The End of Private Equity?
If directors can be held liable for selling a company in a leveraged buyout that leads to bankruptcy, private equity firms could lose their power and influence.
If you were a director or an officer of a public company over the last 35 years and were tasked with choosing a buyer for your company, it was a pretty easy decision: You sold to the highest bidder. Ever since the Delaware Supreme Court decided Revlon, Inc. v. MacAndrews & Forbes Holdings, Inc. in 1986, boards of directors figured that, when cashing out the existing shareholders of a public company, sell to the highest bidder and your fiduciary duty will be fulfilled, no questions asked.
However, Judge Jed S. Rakoff in the Southern District of New York could change the Revlon standard in a way that would make directors liable for a decision to sell their company to a buyer who intends to load up the company with debt, thereafter putting the company into a precarious financial situation. If Rakoff’s thinking prevails — still a big “if” — when directors sell a company to a private equity firm in a highly leveraged transaction and that heavy debt load results in a subsequent bankruptcy, the directors of the selling company can be held liable for selling the company to a leveraged-buyout firm in the first place, even if it offered the highest price at the time of the sale.
If directors can be held liable for selling a company in a leveraged buyout that later goes belly-up, the whole private equity bonanza of the past half-century could come to a grinding halt. In fact, the mere threat of that liability could lead to material changes in the way these deals get done — using less leverage, paying lower prices, extracting fewer fees or ginning up fewer so-called dividend recaps — and could mean a diminution of the power and influence of private-equity firms worldwide.
Private equity has become a huge business in the United States and beyond. According to management consultants Bain & Co., there is now nearly $3 trillion of cash in the coffers of private equity firms looking for a place to be invested. An entire ecosystem has evolved around leveraged buyouts. Wall Street banks earn billions in fees annually from raising debt and equity for private equity firms and for providing them with M&A advice as the firms go about buying and selling companies. Private equity moguls have become some of the wealthiest Americans, not only as a result of the lucrative fee structures the industry has long enjoyed but also because many of the biggest private equity firms themselves have tapped the public equity markets through IPOs. For instance, Steve Schwarzman, the co-founder of the Blackstone Group, with more than $620 billion of assets under management, is worth around $28 billion these days, and Blackstone itself is valued at $110 billion in the public markets. Henry Kravis and George Roberts, the first cousins who co-founded KKR, are worth around $10 billion each. KKR is worth around $47 billion. The list goes on.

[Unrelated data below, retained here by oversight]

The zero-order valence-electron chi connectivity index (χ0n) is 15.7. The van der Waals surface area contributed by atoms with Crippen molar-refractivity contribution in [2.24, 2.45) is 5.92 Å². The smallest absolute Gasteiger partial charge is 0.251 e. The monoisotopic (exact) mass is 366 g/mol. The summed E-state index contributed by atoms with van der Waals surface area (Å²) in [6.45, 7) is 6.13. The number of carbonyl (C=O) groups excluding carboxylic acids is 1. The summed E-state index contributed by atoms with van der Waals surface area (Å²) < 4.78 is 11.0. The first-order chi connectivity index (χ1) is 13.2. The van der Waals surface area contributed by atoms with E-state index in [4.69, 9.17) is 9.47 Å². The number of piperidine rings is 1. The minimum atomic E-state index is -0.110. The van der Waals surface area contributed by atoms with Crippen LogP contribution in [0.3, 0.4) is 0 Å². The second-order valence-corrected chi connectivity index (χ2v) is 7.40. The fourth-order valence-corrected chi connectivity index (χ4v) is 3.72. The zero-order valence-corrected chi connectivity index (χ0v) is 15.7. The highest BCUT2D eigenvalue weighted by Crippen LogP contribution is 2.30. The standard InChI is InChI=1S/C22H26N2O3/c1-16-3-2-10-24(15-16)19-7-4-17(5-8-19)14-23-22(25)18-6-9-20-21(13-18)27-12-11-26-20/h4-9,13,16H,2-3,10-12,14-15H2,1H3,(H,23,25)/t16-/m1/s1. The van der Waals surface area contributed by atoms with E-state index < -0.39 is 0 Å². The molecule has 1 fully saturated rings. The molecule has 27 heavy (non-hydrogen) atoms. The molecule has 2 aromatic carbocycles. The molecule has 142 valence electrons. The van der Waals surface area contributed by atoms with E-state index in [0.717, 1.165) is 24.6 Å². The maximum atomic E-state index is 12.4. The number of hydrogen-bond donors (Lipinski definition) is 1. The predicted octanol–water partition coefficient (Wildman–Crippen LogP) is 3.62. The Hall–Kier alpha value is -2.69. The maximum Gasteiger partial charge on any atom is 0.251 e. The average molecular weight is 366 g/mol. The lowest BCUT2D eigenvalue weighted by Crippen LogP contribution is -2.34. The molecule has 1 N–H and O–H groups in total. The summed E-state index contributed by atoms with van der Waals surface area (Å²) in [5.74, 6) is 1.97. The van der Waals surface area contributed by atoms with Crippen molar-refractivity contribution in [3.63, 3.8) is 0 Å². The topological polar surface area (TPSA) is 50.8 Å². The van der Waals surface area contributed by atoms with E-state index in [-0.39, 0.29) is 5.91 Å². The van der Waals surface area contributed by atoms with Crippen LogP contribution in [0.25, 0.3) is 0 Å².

Suffice it to say that these guys are rich and powerful and used to getting their way. They don’t want anything to change about how they do business; to date, they have been extraordinarily successful at fighting off attempts to change the structure of their industry.
Enter Rakoff. His little-noticed December 2020 ruling came in an ongoing case involving the failed 2014 leveraged buyout of Jones Group, a publicly traded apparel and footwear company, with brands such as Nine West, Anne Klein, Stuart Weitzman and Gloria Vanderbilt. Rakoff opined that directors of a selling company may lose the benefit of the business judgment rule if it turned out they agreed to sell a company that later goes into bankruptcy and it can be shown that the directors knowingly sold the company to a buyer who intended to load the company up with debt or undertook other actions, such as stripping out valuable assets, that might be reasonably expected to lead to a subsequent bankruptcy filing.
That is obviously a very different standard than simply selling a company to the highest bidder. If Rakoff’s thinking prevails — the ruling was part of a motion to dismiss and a full trial before a jury still awaits — directors would have to think twice, or more, before selling a company to a buyout firm that intends to load the company up with a lot of debt, or take other actions, such as stripping out valuable assets, that could reasonably be expected to lead to a bankruptcy filing unless things go swimmingly.
The Jones Group buyout went awry pretty quickly. In December 2013, the Jones board of directors voted to sell the company for $2.2 billion, including the assumption of $1 billion of existing debt, to Sycamore Partners, a private equity firm focused on investing in retail businesses. But before the deal closed the following April, Sycamore changed the acquisition materially, lowering its equity investment from $395 million to $120 million and borrowing $350 million more than anticipated. These moves saddled the newly renamed Nine West Holdings with $1.55 billion in borrowings and added onto the already poorly performing company debt equal to nearly eight times its EBITDA, well beyond what Citigroup, Jones Group’s investment banker, told the Jones board would be a reasonable amount of debt. Sycamore also hived off two of the most valuable divisions, Stuart Weitzman and Kurt Geiger, into a different Sycamore affiliate at a valuation significantly below their fair market value.